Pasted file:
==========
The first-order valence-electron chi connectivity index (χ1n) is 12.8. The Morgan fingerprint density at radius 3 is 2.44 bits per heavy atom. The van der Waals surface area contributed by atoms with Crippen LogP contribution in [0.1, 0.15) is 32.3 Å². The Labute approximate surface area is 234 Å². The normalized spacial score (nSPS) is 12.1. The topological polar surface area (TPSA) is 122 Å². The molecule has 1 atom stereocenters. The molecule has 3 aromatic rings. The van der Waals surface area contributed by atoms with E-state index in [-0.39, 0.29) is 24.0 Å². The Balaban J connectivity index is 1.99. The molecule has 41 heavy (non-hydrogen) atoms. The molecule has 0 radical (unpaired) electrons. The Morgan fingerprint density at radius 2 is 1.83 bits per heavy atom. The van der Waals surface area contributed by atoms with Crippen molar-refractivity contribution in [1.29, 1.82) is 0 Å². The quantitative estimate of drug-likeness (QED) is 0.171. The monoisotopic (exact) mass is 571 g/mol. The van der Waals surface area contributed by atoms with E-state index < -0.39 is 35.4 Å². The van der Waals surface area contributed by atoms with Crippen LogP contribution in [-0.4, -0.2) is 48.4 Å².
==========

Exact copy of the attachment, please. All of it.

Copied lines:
The first-order valence-electron chi connectivity index (χ1n) is 12.8. The Morgan fingerprint density at radius 3 is 2.44 bits per heavy atom. The van der Waals surface area contributed by atoms with Crippen LogP contribution in [0.1, 0.15) is 32.3 Å². The Labute approximate surface area is 234 Å². The normalized spacial score (nSPS) is 12.1. The topological polar surface area (TPSA) is 122 Å². The molecule has 1 atom stereocenters. The molecule has 3 aromatic rings. The van der Waals surface area contributed by atoms with E-state index in [-0.39, 0.29) is 24.0 Å². The Balaban J connectivity index is 1.99. The molecule has 41 heavy (non-hydrogen) atoms. The molecule has 0 radical (unpaired) electrons. The Morgan fingerprint density at radius 2 is 1.83 bits per heavy atom. The van der Waals surface area contributed by atoms with Crippen molar-refractivity contribution in [1.29, 1.82) is 0 Å². The quantitative estimate of drug-likeness (QED) is 0.171. The monoisotopic (exact) mass is 571 g/mol. The van der Waals surface area contributed by atoms with E-state index < -0.39 is 35.4 Å². The van der Waals surface area contributed by atoms with Crippen LogP contribution in [-0.4, -0.2) is 48.4 Å².